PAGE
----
Figure 2: Share of farms experiencing difficulties in the previous year. Source: FICOMPASS, 2019
  • In general, the interviewees stated (3.57/5) that the farmers consider their farms as economically sustainable, only in the case of SPA and BEL the statement is more nuanced.
  • In spite of this consideration, it is evident the general dissatisfaction (1.63/5) with the prices
    perceived on the agricultural markets.
  • Additionally, farmers are generally satisfied (3.07/5) with their cost structure (SPA, SWE, CZR, BEL), with ITA‘s perception of efficiency being the highest, and only GER considers their farms as inefficient.
  • In general, there appears to be some challenges (2.3/5) in guaranteeing farm input payments, with GER, SWE, and BEL appearing having the most difficulties.
  • Farmers, aware of the uncertainties that characterise their sector, are not fully prepared (2.8/5) for the challenges ahead, with GER and ITA perceive themselves to be the most prepared, while SWE appears to have the worst prospects.
  • With the exception of GER, all countries seem to be aware that they may need (2.48/5) external financing to withstand economic pressures on their farms. Despite this, with the exception of ITA, they do not believe (3.2/5) they will need more external funding in the future. This may be due to the fact that they consider their current financial planning (3.07/5) to be sufficient.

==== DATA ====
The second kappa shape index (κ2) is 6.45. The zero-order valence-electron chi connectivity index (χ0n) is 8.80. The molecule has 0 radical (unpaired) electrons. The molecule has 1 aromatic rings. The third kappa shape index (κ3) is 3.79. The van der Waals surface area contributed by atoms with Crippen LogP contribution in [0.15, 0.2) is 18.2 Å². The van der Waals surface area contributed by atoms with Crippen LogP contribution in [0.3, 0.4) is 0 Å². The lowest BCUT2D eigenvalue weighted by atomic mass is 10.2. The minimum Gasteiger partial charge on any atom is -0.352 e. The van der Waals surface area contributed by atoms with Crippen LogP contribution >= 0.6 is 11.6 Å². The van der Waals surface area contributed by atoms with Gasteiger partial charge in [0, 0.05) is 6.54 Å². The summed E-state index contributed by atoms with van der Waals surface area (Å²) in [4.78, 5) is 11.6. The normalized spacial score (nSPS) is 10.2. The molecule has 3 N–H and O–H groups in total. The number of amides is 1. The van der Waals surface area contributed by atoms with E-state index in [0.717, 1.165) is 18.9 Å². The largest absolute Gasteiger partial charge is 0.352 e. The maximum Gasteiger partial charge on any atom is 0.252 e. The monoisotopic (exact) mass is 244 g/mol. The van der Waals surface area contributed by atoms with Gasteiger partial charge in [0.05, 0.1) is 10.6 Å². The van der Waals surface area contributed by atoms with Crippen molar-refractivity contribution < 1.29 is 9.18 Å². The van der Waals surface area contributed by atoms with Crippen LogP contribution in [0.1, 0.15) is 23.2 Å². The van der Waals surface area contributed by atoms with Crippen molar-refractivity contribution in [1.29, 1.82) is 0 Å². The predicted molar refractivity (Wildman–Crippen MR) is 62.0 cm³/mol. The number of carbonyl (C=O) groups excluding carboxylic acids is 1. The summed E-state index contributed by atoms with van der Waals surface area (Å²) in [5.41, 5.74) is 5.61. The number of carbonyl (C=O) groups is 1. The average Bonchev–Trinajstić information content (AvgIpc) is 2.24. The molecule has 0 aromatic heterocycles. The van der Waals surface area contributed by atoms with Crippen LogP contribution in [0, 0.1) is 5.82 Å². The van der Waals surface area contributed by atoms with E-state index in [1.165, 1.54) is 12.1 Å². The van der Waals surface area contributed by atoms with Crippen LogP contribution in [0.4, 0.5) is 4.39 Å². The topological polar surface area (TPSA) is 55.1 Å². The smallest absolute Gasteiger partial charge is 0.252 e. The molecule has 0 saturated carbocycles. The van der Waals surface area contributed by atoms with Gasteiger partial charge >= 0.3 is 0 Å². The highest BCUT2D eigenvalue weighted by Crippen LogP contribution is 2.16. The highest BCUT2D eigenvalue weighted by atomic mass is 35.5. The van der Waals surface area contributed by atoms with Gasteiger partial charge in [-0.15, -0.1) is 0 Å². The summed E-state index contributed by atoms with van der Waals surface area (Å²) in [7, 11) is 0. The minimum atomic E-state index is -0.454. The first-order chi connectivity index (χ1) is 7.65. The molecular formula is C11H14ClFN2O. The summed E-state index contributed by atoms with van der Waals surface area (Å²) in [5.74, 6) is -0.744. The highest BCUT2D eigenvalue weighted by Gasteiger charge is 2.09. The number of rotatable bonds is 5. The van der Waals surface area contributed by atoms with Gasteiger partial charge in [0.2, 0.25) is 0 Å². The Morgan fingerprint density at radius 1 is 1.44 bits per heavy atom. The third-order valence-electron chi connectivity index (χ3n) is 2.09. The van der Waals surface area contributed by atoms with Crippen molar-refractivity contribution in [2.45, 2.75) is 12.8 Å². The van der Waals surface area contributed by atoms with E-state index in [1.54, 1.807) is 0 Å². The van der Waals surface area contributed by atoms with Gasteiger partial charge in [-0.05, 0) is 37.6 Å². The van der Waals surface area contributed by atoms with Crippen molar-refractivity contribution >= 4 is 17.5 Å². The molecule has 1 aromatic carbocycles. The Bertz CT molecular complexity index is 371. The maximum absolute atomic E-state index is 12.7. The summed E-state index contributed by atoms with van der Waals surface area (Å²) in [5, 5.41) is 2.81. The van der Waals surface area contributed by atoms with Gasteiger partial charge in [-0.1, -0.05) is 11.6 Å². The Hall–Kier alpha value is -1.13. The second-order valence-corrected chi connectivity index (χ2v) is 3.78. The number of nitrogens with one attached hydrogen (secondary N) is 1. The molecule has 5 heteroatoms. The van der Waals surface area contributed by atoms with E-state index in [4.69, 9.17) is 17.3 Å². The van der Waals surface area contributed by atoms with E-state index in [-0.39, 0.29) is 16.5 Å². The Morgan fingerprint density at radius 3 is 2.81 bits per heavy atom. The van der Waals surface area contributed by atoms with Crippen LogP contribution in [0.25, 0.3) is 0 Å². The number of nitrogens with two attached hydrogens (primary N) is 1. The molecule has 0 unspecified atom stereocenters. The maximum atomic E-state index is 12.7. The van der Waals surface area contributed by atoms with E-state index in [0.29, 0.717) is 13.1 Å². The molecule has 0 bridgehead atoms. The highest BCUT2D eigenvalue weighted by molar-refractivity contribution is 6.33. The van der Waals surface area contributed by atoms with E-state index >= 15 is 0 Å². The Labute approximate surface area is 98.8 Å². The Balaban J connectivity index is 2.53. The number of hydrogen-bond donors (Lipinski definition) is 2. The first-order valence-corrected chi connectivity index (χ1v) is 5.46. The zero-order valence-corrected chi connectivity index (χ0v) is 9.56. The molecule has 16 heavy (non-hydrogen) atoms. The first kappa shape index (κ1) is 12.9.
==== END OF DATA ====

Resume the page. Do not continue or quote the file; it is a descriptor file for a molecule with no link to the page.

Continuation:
• While BEL, GER and SPA state that their investment evaluation capacity can be improved, SWE, CZR, and ITA feel quite capable of evaluating investments (3.27/5).
  • Finally, with the exception of CZR, all countries consider that they are not covered for all the risks that may affect their activity (2.6/5).

To conclude, often farmers declare that their farms are economically sustainable, probably due to financial planning. But, at the same time, they recognise that they face difficulties in sustaining their business. This makes them aware of the need for external financing, but they are cautious about going down this road in the future.

I Farm structure by country (bar chart)

  • Although it depends on the profile of each agriculture-related business, in general and with the exception of public aid from the EU, there is a lack of knowledge among farmers about traditional financing concepts and instruments, even more so about innovative or non-common tools. If knowledge is scarce, we can say that the use of such instruments is also scarce.